|I am always confused about when it's best to put plants in the ground for the summer garden. Is it a certain day in the spring or is it a matter of ground temperature|
|It's a matter of ground temperature and that can vary from year to year. In the Bronx, your last frost of the season is usually in mid- to late-April. This means in April you can plant cool season crops. These include lettuce, peas, and most of the cabbage and onion families. They grow best when the weather is cool -- in spring and fall -- and most can take at least a light frost. In much of New York, you usually plant them through the spring for early summer harvests, then again in midsummer for fall harvests. The plants are usually compact, their root systems are relatively small, and they are more sensitive to nutrient deficiencies.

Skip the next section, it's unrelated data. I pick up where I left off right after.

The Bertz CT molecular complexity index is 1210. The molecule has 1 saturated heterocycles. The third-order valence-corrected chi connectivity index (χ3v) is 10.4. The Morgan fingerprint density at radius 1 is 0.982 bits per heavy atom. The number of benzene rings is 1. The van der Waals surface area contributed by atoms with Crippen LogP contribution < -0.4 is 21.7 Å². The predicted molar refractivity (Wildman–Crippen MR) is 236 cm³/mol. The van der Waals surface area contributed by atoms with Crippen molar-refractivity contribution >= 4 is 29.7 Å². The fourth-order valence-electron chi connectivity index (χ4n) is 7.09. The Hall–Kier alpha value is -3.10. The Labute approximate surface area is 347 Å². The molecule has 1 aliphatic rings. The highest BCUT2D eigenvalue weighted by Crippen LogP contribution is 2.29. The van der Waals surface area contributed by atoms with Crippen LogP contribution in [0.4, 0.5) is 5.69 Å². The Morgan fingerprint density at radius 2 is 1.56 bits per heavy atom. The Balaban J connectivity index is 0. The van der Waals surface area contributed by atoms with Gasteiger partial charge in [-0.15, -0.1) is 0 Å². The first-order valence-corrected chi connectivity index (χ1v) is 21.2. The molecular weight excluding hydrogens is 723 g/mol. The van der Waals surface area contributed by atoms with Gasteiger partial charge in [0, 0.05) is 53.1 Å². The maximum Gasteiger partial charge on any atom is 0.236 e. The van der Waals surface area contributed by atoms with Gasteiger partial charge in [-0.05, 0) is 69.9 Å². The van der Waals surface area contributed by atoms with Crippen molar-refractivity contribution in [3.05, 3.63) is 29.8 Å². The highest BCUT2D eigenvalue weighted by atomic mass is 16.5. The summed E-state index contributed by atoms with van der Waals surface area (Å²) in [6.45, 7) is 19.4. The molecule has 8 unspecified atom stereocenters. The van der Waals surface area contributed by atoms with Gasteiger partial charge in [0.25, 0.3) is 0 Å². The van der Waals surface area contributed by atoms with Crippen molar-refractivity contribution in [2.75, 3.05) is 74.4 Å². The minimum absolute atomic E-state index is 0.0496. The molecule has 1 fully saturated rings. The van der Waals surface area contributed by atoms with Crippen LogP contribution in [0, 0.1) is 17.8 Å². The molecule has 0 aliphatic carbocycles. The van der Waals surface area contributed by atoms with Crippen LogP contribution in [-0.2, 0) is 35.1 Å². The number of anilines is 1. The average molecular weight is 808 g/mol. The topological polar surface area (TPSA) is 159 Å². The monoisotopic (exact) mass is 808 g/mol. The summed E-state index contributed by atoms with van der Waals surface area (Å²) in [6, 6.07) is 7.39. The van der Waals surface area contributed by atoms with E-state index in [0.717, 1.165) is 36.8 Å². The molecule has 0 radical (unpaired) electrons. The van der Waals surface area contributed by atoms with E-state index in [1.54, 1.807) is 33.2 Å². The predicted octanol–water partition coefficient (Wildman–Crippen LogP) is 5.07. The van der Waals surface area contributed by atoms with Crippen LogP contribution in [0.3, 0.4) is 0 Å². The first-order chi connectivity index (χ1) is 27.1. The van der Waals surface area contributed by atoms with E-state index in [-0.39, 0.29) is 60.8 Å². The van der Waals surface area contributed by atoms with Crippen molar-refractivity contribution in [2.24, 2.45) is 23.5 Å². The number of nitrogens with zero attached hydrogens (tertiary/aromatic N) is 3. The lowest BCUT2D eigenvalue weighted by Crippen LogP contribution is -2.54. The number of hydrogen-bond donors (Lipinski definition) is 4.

About 3 weeks after your last frost the soil will have warmed up and you can plant warm-season crops. These include tomatoes, peppers, eggplant, beans, corn, and the family of vine crops that includes squash, cucumbers, melons, and pumpkins. Many are tropical plants, and they grow best when the weather is warm.
The same rules apply to flowering annuals and perennials. Some grow well in cool soils, others perform best in warm soils. You can take your cue from the types of plants that are available in garden centers. Cool season plants such as primroses, pansies and snapdragons will be available in April; warm season plants are typically available after Mother's Day.
Hope this helps clarify things for you!